May 2001 News

Pakistan may step up terrorism in Kashmir: Report

21 May 2001
The Statesman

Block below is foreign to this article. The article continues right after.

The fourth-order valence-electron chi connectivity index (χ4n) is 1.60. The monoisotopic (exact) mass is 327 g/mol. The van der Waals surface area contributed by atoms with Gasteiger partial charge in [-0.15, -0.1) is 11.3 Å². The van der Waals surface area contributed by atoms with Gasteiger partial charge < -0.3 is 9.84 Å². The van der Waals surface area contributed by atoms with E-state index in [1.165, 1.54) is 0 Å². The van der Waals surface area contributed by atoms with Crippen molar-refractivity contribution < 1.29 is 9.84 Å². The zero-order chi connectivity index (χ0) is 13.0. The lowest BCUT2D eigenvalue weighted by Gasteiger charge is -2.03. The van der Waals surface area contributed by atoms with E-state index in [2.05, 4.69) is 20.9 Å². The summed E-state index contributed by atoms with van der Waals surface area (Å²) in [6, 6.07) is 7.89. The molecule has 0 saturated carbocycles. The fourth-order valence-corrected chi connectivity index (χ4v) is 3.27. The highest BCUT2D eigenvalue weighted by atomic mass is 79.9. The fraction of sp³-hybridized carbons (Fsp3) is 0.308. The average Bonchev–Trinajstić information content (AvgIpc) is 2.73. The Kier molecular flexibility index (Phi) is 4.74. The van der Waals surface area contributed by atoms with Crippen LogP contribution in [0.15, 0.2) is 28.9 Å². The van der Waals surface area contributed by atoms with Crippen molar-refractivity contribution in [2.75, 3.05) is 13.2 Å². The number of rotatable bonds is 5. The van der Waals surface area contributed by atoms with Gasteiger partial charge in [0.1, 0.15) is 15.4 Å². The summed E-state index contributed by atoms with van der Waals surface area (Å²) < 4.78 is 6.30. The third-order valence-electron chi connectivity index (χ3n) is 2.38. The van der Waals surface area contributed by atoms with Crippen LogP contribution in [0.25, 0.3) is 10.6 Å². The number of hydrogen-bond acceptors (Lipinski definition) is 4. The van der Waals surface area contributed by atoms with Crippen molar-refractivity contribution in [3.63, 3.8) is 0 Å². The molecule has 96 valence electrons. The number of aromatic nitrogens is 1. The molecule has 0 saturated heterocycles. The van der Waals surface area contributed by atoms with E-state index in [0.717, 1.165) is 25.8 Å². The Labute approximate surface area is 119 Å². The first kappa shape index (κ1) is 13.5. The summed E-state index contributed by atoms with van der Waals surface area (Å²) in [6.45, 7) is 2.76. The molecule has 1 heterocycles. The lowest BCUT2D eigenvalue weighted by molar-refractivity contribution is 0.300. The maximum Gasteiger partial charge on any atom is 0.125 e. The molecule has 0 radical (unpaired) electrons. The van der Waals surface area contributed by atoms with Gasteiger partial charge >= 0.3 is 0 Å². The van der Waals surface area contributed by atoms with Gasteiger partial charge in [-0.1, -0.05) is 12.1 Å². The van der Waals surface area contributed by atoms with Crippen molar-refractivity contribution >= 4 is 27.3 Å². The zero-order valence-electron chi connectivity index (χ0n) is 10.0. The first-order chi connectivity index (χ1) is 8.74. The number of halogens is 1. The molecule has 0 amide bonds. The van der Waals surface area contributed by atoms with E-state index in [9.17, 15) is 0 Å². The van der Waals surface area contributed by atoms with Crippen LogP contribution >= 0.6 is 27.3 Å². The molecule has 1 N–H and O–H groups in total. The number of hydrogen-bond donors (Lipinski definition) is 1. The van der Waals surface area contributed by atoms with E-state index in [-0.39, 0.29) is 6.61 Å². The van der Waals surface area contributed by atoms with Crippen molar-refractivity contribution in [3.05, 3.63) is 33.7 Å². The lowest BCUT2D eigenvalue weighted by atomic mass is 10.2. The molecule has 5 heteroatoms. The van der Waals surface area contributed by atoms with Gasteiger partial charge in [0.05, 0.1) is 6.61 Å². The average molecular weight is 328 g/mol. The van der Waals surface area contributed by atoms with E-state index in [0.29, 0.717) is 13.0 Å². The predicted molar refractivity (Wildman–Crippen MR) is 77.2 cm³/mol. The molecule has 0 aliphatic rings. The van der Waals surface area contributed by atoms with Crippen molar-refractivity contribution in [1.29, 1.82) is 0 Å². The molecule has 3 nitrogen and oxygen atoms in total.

New Delhi: “Today, when the present regime in Pakistan is facing increasing difficulties, both internally and internationally, there is every possibility that a frustrated and desperate General Musharraf may resort increasingly to bolder terrorist activities within Jammu and Kashmir as a diversionary tactic,” a recent home ministry report said. Claiming that the ratio between security forces and militants killed in the state has increased, the government also claimed that over 200 training camps were operating in Afghanistan, Pakistan and Pakistan Occupied Kashmir to provide training to the militants to create trouble in India. The report said: “As a part of its overall strategy for continuing the current proxy war, Pakistani agencies arranged for weapons training on a massive scale to Kashmiri youth through specially set up training camps.” It said: “Pakistan has established a few transit camps for various militant groups to train them in weapons and tactics.” Asserting that the ratio of security forces and militants killed which had at one point gone down to 1:3.3, has increased to 1:3.8, the report stated that militancy in Jammu and Kashmir has taken a toll of about 24,000 lives of civilians, security forces and militants in the last decade. “The militants, aided and abetted by ISI, have caused enormous damage to the people and also the economy of the state,” it added. The report said General Zia-ul Haq had launched a proxy war against India after his country found that it was making no headway in a frontal war. It said: “The proxy war began surreptitiously by misguiding disgruntled youth in the state and exploiting their sentiments.” “As a consequence, Pakistan trained these youth in subversive activities, equipped them with sophisticated weapons and infiltrated them back to foment trouble in the valley. However, with growing disenchantment with their misadventure and waning local support, Pakistan was forced to take recourse to pushing in foreign mercenaries into the state, who today, constitute a major portion of the terrorists active in Jammu and Kashmir.” The report estimated that between 1,500 to 2,000 foreign mercenaries are currently operating in the Valley. The gravity of the war like situation can be gauged from the fact that between 1990 and December 2000, over 32, 250 weapons of various calibers, over 3.29 million rounds of ammunition, over 1.30 lakh explosive devices and huge quantities of other war materials were seized by the security forces in the state. Despite the spurt of terrorist incidents in the state in the post-Kargil phase, the number of incidents during last year (3074) was almost equal to that of 1999 (3071). The number of civilians killed showed a decline to 762 in 2000 compared to 821 in 1999. However, the number of militants killed last year (1520) was higher than that of 1998 (999) and 1999 (1075). The report claimed that Pakistan has lent a new dimension to the proxy war by increasing cross border firing by the Pakistani army to augment and facilitate infiltration, using alien mercenaries to provide cutting edge leadership to militant activities. Expressing serious concern over the continued use of “fidayeen” (suicide squads), the report said: “As compared to the last couple of years, the recruitment drive, which was stepped up by militant tanzeems, has received a better response.”


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